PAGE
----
QVC is the latest company to part ways with Paula Deen since the popular TV chef, restaurateur and cookbook author acknowledged using a racial slur in the past.
The company joins a growing list of other corporate entities - including Target, Home Depot and Wal-Mart - that have severed ties with the 66-year-old Deen since it was revealed that she said she had used the N-word.
On Thursday, Dean announced the news about the status of her relationship with QVC. In a statement addressed "to my customers at QVC," Deen wrote, "I want to let you know how much I value my relationship with all of you and with QVC … As you know, I have some important things to work on right now, both personally and professionally. And so we've agreed that it's best for me to step back from QVC and focus on setting things right. I am truly sorry and assure you I will work hard to earn your forgiveness."
QVC issued its own statement, in which Mike George, the president and CEO, said the company was "troubled" by Deen's statement and the allegations laid out against her in the lawsuit.
After extensive discussions with Deen and her team, the company "decided to take a pause," George's statement said. "Paula won't be appearing on any upcoming broadcasts and we will phase out her product assortment on our online sales channels over the next few months. We all think it's important, at this moment, for Paula to concentrate on responding to the allegations against her and on her path forward.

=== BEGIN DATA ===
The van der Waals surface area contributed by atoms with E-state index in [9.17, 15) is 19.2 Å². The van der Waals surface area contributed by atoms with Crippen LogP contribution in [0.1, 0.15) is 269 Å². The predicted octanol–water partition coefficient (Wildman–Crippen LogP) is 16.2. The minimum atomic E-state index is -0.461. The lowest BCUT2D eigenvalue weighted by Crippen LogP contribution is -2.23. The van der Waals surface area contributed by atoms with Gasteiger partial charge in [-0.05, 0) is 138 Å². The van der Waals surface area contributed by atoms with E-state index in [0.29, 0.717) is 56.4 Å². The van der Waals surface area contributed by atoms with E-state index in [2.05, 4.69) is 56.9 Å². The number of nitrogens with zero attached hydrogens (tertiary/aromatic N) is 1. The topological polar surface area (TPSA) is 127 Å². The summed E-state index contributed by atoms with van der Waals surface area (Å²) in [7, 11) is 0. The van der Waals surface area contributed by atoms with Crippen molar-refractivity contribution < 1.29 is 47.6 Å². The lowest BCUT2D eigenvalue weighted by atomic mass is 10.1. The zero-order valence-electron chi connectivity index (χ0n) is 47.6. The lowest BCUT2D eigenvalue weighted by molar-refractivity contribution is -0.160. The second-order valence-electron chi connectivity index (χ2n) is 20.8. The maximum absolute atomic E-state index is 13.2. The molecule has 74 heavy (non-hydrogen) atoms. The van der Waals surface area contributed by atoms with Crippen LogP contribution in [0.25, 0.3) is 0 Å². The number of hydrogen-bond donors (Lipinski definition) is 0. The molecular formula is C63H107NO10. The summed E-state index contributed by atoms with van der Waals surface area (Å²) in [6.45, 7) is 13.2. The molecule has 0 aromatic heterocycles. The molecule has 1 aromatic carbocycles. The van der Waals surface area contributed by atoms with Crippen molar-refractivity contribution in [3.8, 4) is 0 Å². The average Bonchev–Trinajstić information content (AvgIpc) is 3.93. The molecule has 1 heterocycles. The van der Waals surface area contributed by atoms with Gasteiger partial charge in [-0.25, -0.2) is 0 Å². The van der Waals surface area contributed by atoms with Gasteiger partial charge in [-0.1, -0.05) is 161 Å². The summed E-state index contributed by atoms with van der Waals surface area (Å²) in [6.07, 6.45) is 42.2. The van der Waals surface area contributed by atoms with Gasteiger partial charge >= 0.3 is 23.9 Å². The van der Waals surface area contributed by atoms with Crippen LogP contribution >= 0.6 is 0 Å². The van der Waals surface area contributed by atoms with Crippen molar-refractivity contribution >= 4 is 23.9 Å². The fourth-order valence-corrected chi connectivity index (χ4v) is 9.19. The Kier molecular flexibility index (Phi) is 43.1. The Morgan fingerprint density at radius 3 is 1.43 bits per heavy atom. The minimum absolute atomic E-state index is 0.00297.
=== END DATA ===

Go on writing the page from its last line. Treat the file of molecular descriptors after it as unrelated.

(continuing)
"Some of you may wonder whether this is a 'forever' decision - whether we are simply ending our association with Paula. We don't think that's how relationships work. People deserve second chances. And we always strive to do the right thing … ."
Deen herself has made several public appeals for understanding and forgiveness.
She has apologized for using the N-word -a highly offensive slur referring to blacks - and categorically denied allegations she is a racist.
Deen made the damaging admission during a deposition last month for a racial and sexual discrimination lawsuit filed against her by Lisa Jackson, a former employee of Deen's Savannah, Ga., restaurants. Her attorney has denied the allegations in the suit.
The Food Network was first to announce last week that it would not renew its contract with the folksy, self-proclaimed queen of Southern cooking. She landed her first show there in 2002.